Idiosyncratic oeuvre

Charley Toorop learned the profession from her father, Jan Toorop. Initially she works in a cubist and expressionist style. In the early 1930s she discovers her own style, in which she creates an idiosyncratic oeuvre: a powerful realism, with sharply defined shapes and expressive colours.


From 1947 on, she paints a blossoming fruit tree every spring and a tree with apples or pairs every autumn. In this way, she seeks to document the cycle of the seasons and of life. Old apple tree blossoming dates from 1949. At that time Charley has suffered a second stroke. She is partly paralysed and has difficulty talking. With tremendous perseverance she tries to keep working as much as possible.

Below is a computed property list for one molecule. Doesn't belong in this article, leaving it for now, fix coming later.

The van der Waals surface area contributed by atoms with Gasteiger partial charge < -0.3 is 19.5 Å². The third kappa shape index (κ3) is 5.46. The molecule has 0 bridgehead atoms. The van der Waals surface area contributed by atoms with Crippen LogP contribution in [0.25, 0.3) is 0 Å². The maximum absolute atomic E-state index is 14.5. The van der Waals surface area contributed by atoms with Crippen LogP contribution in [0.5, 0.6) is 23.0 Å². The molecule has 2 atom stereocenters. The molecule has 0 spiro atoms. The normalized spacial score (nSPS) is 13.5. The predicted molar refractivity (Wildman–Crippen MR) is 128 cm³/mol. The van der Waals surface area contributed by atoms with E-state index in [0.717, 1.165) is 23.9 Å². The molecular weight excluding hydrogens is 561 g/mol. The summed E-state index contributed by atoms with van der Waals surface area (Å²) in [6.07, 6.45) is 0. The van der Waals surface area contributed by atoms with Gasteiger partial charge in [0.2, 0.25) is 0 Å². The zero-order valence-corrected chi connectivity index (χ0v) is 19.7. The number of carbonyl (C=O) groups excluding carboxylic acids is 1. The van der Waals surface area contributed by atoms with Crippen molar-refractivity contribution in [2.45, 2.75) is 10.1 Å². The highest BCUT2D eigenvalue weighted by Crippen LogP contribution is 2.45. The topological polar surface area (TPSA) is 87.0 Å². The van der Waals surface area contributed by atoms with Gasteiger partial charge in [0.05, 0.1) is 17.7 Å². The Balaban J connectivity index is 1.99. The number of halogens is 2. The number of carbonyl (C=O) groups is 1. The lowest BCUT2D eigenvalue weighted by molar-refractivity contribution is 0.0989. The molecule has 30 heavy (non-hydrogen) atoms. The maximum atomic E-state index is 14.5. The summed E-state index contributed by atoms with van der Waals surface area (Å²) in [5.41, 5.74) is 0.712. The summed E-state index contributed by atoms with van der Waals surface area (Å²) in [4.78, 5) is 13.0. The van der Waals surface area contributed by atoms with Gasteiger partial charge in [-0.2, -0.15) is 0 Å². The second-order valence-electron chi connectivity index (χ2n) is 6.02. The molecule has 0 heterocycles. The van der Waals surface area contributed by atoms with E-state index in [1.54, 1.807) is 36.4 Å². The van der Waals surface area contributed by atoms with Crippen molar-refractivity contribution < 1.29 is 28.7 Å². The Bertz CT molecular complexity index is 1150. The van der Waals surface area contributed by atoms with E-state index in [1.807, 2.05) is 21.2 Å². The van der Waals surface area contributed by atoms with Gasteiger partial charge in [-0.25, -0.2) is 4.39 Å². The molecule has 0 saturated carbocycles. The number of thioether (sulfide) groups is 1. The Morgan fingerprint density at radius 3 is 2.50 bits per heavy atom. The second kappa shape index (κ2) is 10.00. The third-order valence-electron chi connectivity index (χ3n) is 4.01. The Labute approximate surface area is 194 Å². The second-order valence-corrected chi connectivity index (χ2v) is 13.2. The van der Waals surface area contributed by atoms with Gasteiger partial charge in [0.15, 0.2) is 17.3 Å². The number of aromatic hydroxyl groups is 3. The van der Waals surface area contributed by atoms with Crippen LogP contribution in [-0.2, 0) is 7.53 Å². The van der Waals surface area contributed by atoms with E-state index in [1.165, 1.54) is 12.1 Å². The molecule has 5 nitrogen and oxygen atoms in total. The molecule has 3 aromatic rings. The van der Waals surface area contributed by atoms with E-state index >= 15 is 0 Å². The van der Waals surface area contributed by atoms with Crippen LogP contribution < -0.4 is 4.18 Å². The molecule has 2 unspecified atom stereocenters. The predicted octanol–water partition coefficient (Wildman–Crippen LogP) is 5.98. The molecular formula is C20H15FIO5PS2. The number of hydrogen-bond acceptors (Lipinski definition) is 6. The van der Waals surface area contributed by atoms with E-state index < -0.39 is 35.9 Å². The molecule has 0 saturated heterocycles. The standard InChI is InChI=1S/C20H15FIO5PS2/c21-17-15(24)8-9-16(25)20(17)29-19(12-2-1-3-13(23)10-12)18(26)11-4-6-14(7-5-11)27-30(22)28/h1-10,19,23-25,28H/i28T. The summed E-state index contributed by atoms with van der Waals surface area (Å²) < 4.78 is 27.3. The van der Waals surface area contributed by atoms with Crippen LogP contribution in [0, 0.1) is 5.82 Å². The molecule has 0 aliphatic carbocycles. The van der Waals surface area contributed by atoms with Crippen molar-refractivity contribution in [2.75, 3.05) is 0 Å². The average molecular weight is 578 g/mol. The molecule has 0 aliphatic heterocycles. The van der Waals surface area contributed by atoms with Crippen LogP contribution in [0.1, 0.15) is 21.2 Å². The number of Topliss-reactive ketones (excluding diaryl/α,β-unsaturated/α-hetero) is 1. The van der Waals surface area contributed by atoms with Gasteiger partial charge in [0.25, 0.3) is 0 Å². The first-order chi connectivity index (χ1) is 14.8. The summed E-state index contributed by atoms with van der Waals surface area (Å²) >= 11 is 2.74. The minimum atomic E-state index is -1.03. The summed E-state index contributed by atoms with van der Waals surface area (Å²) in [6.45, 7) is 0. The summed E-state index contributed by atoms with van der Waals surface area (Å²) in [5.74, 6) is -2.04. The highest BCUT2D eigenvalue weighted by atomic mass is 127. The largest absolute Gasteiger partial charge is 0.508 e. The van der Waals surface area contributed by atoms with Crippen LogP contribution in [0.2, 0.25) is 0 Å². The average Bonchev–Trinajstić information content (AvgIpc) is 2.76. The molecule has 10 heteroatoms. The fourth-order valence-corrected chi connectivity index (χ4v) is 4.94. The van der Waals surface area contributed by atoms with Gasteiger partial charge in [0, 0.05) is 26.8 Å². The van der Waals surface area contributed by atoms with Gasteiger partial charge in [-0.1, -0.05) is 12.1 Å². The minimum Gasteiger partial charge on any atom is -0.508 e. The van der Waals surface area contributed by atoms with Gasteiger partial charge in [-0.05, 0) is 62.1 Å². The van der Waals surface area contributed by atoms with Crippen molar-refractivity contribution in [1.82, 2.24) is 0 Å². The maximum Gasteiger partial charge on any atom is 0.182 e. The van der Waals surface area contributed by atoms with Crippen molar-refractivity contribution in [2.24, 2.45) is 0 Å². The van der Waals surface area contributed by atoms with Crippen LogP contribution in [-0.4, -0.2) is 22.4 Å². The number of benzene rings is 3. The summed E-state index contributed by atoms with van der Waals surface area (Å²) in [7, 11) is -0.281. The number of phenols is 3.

Inspired by Van Gogh

She makes a large series of still lifes with trees, but also with plates, jugs, bottles or clogs. Many of these still lifes have an angular, austere appearance, but Oude bloeiende appelboom is remarkably poetic and expressionistic. She has obviously taken inspiration from the blossoming trees by Vincent van Gogh, whom she admires greatly.